In contrast to former studies,6,8-10,38  in which patients with high MRD levels could only be grouped as MRD positive (>10−4), the dramatically increased numbers in this investigation revealed distinct differences in outcomes between 3 levels of MRD and the absence of measurable MRD both pre-HCT and post-HCT. In addition, once the HCT began, defining risk through the course of the HCT was not previously possible, especially given the fact that GVHD and MRD post-HCT can alter risk dramatically. Several of our observations help better define risk. For the first time, we were able to define the importance of a given post-HCT MRD measurement in the context of the pre-HCT value. It is notable that if patients with detectable MRD pre-HCT do not achieve low or nondetectable MRD at their next assessment, their prognosis is very poor (relapse, 90%-100%), and novel interventions to prevent relapse are warranted. We also show that the further one is from HCT, the more likely even low levels of MRD portend a very poor prognosis. This scenario is in-line with a recently published retrospective analysis by Lovisa et al,39  in which the authors reported poor survival in patients who were MRD positive pre-HSCT and did not clear the disease, as well as in patients who become MRD positive posttransplant.

The current study used a multivariable Fine-Gray regression model to assess the impact of risk factors on relapse and was able to determine that independent risk factors for relapse pre-HCT included CR2 or CR3+ remission status, presence of MRD, and non-TBI regimens. Using these factors, we created a risk score that is notable for showing that the presence of MRD at high and very high levels in addition to late remission status (CR2 and CR3+) are the risk factors with the highest HRs, followed by use of non-TBI conditioning and CR2 status. These findings are important, as previous risk models focused only on remission status or MRD alone as determinants of outcome. It is also notable that the integrated score that we created using a historical cohort retained the ability to show meaningful differences in relapse in an independent time era cohort in which the patient population differed in many ways (eg, donor type, use of different stem cell sources). This validation adds more weight to the merit of this score, suggesting that our score could be a valuable tool for individualized counseling pre-HCT and used in research protocols for risk stratification.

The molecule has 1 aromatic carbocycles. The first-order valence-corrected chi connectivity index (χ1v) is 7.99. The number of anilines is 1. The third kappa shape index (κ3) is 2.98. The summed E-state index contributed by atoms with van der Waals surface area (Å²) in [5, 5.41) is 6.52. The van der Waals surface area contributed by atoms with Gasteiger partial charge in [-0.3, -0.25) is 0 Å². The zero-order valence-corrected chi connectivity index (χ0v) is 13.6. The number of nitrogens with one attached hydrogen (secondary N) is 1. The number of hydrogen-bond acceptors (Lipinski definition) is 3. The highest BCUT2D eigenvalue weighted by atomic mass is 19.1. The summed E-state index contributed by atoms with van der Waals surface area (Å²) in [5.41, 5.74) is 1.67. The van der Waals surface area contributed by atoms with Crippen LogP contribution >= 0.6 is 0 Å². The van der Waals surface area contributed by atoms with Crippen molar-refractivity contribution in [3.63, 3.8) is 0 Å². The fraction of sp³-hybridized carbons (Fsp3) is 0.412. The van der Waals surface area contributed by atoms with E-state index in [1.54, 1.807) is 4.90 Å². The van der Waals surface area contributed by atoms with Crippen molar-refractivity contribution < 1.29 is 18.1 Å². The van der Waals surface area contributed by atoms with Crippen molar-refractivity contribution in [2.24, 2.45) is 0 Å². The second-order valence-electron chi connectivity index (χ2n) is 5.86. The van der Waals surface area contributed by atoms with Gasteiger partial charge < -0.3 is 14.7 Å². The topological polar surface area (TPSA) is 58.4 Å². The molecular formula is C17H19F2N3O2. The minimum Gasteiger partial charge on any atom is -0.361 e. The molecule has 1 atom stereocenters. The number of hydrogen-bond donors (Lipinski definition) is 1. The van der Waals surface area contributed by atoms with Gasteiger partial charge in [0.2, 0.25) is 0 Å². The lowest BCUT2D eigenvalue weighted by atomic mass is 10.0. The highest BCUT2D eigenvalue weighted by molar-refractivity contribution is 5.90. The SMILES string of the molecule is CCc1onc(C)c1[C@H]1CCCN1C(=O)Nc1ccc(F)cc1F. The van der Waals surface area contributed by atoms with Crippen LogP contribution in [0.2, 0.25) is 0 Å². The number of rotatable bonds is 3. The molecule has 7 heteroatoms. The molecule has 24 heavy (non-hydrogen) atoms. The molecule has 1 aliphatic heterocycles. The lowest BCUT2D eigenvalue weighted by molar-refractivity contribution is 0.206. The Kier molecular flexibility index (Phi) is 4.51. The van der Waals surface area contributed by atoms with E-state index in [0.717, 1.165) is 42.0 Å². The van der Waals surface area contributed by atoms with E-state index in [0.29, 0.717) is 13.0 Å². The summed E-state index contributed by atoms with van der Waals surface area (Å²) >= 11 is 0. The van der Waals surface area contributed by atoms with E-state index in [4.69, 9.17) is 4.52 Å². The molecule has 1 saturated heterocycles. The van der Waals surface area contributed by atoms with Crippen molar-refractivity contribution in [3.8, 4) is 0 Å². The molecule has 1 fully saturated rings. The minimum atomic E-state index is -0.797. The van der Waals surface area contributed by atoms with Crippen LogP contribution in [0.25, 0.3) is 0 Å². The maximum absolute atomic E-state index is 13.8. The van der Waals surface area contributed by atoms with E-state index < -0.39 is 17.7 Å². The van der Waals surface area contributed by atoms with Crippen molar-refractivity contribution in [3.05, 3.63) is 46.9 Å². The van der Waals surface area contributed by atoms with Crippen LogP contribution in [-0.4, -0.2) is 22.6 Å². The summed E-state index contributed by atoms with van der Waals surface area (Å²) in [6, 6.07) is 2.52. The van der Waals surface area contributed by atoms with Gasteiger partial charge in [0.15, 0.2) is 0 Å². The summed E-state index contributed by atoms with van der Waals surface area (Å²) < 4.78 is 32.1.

This new risk classification score is especially important with the introduction of effective immune and cell-based therapies over the past 5 years. The practice of tapering immune suppression,8,38,40-42  or giving donor lymphocyte infusion or cytokine-induced killer cells,43-45  can be more effectively targeted by using our risk analysis. Use of newer leukemia-specific treatment with targeted monoclonal antibodies,46  bispecific T-cell engager therapy,47  or chimeric antigen receptor–modified T cells48,-50  could be studied either before or after HCT in high-risk patients determined by using this classification.